Favourite administration moment:
Hearing that Dr. Scott Tarof (blue shirt, below), for whom I prepared the nomination, had won the Faculty of Science Teaching Award for Teaching Assistants.
Favourite administration image: After 8 years having my primary office in other locations, while tidying up my lab. I found lots of forgotten cool stuff, like this really old botany book.
Number of emails with questions about university administration that I sent to Deans, VPs etc. that were answered promptly: 1
(probably because it contained a promise to publicly reveal the number of unanswered emails with the same question to these same administrators if I didn't hear from them. This suggests to me that they're reading my emails, but choosing to ignore them. My emails aren't trivial or frequent; I'm usually raising serious questions that have broad implications for the university, its reputation and its economic efficiency and effectiveness.)
Resigning as Director of IRIS (Institute for Research and Innovation in Sustainability) two months prior to the end of my 4th term, totalling 7 years of institution-building for collaborative, team research, when it became clear that the Vice-President of Research and Innovation intended to ignore a supposedly arm-length external review process (which had already been constantly "adjusted" during the charter renewal process by various York senior administrators).
But, when life gives you lemons (I mean unsupportive university administrators) you make lemonade. My chapter about the history of IRIS, and general governance at York University around Sustainability, has passed a competitive peer-review process and been accepted for a book about the politics and governance of sustainability in higher education.
As I segued back into being your common or garden Biology professor, I continued to encounter pointless, make-work bureaucratic interventions and hurdles in non-IRIS dimensions of my daily work. At one point, I felt pressured to resort to sending an email reminding administrative, non-academic staff, that the university exists to do teaching and research. If administrative staff from Deans to clerical aren't supporting me in some clearly measurable way in that mission, then, in my opinion, there's a case to be made for a conversation about precisely why they have their particular job and salary. I have encouraged all of the students that I teach to check out the Ontario Sunshine Law Salary List. (I'm on there, too, along with various people for whom I have never been able to figure what exactly their contribution is to the broad support of my, my students' academic lives, or to York University in general, and its mission to make higher education a public good, or to the "knowledge ecosystem" of academe).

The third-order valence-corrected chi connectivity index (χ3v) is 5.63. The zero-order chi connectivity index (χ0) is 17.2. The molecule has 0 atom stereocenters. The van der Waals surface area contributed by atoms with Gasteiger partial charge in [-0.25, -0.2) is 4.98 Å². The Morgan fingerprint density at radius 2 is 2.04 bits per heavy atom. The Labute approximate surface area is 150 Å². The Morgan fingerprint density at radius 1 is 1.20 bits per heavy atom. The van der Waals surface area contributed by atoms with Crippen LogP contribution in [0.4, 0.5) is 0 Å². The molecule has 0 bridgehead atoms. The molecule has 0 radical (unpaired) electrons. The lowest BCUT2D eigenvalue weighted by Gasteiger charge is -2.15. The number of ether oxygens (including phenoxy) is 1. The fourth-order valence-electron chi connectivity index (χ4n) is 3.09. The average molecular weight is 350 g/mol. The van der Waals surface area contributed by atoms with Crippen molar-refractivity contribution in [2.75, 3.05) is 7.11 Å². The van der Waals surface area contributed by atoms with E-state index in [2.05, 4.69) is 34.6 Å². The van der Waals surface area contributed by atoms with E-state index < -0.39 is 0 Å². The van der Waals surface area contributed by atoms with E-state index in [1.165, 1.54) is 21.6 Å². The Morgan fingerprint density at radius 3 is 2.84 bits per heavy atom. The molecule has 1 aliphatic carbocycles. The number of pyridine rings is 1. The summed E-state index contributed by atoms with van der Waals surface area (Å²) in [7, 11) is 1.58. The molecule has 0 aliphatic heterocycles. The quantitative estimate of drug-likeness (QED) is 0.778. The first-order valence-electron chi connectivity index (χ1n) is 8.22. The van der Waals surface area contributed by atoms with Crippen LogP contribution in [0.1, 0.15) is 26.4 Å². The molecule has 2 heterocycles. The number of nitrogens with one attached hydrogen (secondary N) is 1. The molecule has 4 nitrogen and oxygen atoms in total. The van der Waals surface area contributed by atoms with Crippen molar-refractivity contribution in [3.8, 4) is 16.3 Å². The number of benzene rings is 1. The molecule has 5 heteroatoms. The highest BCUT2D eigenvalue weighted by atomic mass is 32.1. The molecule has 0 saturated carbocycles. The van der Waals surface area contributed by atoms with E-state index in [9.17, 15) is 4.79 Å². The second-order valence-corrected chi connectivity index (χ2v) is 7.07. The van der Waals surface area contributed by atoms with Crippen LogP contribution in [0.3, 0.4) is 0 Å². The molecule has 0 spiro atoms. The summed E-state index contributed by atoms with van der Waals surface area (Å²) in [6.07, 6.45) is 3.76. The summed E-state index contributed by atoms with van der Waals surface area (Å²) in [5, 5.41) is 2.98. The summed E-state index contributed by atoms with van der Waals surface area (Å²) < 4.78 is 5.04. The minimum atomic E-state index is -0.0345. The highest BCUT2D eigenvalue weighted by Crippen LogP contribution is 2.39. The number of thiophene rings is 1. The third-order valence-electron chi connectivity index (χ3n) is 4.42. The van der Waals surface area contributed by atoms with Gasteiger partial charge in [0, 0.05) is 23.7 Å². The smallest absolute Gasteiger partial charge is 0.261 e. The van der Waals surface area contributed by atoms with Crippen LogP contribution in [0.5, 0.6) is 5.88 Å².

Eventually, to get a grip on the endless bureaucratic time-wasting into which I was being sucked, I BOUGHT a time-tracking app called aTracker PRO. This has helped me, for example, to calculate the amount of time that I am spending on tasks such trying to arrange for rooms to host visiting seminar speakers from Harvard (4 hours).
But again, there's the lemonade option: my experience with the rise of the administrators and audit culture run amok has resulted in invitations to contribute analysis articles to various journals.